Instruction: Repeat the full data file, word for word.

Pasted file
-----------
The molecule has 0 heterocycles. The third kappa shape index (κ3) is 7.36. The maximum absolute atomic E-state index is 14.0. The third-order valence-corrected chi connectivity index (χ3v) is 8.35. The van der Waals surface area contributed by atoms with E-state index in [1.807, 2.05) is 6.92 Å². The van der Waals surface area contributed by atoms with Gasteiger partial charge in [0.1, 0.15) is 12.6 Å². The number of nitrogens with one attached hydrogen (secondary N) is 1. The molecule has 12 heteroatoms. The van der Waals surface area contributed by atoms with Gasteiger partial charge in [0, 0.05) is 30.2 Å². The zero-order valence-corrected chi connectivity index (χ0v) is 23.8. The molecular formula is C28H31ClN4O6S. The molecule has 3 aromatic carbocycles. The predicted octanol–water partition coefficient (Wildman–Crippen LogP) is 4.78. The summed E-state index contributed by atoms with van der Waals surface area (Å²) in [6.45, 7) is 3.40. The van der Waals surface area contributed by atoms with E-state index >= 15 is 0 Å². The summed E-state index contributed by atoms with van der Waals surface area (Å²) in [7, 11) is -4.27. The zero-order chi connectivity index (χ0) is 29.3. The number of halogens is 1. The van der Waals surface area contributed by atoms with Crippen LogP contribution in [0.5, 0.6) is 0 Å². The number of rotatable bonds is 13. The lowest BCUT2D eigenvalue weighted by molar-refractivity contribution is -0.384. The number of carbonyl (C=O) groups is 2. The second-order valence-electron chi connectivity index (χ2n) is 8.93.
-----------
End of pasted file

The molecule has 0 heterocycles. The third kappa shape index (κ3) is 7.36. The maximum absolute atomic E-state index is 14.0. The third-order valence-corrected chi connectivity index (χ3v) is 8.35. The van der Waals surface area contributed by atoms with E-state index in [1.807, 2.05) is 6.92 Å². The van der Waals surface area contributed by atoms with Gasteiger partial charge in [0.1, 0.15) is 12.6 Å². The number of nitrogens with one attached hydrogen (secondary N) is 1. The molecule has 12 heteroatoms. The van der Waals surface area contributed by atoms with Gasteiger partial charge in [0, 0.05) is 30.2 Å². The zero-order valence-corrected chi connectivity index (χ0v) is 23.8. The molecular formula is C28H31ClN4O6S. The molecule has 3 aromatic carbocycles. The predicted octanol–water partition coefficient (Wildman–Crippen LogP) is 4.78. The summed E-state index contributed by atoms with van der Waals surface area (Å²) in [6.45, 7) is 3.40. The van der Waals surface area contributed by atoms with E-state index >= 15 is 0 Å². The summed E-state index contributed by atoms with van der Waals surface area (Å²) in [7, 11) is -4.27. The zero-order chi connectivity index (χ0) is 29.3. The number of halogens is 1. The van der Waals surface area contributed by atoms with Crippen LogP contribution in [0.5, 0.6) is 0 Å². The number of rotatable bonds is 13. The lowest BCUT2D eigenvalue weighted by molar-refractivity contribution is -0.384. The number of carbonyl (C=O) groups is 2. The second-order valence-electron chi connectivity index (χ2n) is 8.93.